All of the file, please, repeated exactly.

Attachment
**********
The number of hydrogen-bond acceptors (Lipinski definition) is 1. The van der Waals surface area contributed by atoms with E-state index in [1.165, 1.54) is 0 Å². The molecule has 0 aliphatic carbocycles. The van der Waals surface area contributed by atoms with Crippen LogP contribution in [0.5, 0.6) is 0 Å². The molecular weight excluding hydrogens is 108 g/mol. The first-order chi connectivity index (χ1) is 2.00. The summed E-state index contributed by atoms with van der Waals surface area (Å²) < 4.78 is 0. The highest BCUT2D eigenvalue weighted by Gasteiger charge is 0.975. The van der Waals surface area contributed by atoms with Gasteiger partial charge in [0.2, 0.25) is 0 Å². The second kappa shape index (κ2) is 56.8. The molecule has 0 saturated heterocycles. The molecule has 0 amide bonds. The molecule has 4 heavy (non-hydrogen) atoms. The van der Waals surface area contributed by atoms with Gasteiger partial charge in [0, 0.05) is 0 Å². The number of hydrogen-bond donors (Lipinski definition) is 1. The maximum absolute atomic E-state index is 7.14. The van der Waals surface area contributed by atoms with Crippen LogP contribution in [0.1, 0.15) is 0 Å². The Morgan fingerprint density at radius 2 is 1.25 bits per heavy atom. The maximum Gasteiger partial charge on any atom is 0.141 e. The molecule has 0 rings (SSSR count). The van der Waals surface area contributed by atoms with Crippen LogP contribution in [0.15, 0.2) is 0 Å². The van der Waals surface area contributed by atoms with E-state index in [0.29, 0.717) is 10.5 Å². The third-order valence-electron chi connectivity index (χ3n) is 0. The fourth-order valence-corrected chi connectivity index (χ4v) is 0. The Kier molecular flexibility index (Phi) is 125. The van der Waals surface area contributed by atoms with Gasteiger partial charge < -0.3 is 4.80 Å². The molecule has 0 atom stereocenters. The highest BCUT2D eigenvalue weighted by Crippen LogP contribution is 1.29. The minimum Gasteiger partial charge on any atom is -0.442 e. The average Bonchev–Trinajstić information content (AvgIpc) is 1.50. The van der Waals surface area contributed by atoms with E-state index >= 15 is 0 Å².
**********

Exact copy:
The number of hydrogen-bond acceptors (Lipinski definition) is 1. The van der Waals surface area contributed by atoms with E-state index in [1.165, 1.54) is 0 Å². The molecule has 0 aliphatic carbocycles. The van der Waals surface area contributed by atoms with Crippen LogP contribution in [0.5, 0.6) is 0 Å². The molecular weight excluding hydrogens is 108 g/mol. The first-order chi connectivity index (χ1) is 2.00. The summed E-state index contributed by atoms with van der Waals surface area (Å²) < 4.78 is 0. The highest BCUT2D eigenvalue weighted by Gasteiger charge is 0.975. The van der Waals surface area contributed by atoms with Gasteiger partial charge in [0.2, 0.25) is 0 Å². The second kappa shape index (κ2) is 56.8. The molecule has 0 saturated heterocycles. The molecule has 0 amide bonds. The molecule has 4 heavy (non-hydrogen) atoms. The van der Waals surface area contributed by atoms with Gasteiger partial charge in [0, 0.05) is 0 Å². The number of hydrogen-bond donors (Lipinski definition) is 1. The maximum absolute atomic E-state index is 7.14. The van der Waals surface area contributed by atoms with Crippen LogP contribution in [0.1, 0.15) is 0 Å². The Morgan fingerprint density at radius 2 is 1.25 bits per heavy atom. The maximum Gasteiger partial charge on any atom is 0.141 e. The molecule has 0 rings (SSSR count). The van der Waals surface area contributed by atoms with Crippen LogP contribution in [0.15, 0.2) is 0 Å². The van der Waals surface area contributed by atoms with E-state index in [0.29, 0.717) is 10.5 Å². The third-order valence-electron chi connectivity index (χ3n) is 0. The fourth-order valence-corrected chi connectivity index (χ4v) is 0. The Kier molecular flexibility index (Phi) is 125. The van der Waals surface area contributed by atoms with Gasteiger partial charge < -0.3 is 4.80 Å². The molecule has 0 atom stereocenters. The highest BCUT2D eigenvalue weighted by Crippen LogP contribution is 1.29. The minimum Gasteiger partial charge on any atom is -0.442 e. The average Bonchev–Trinajstić information content (AvgIpc) is 1.50. The van der Waals surface area contributed by atoms with E-state index >= 15 is 0 Å².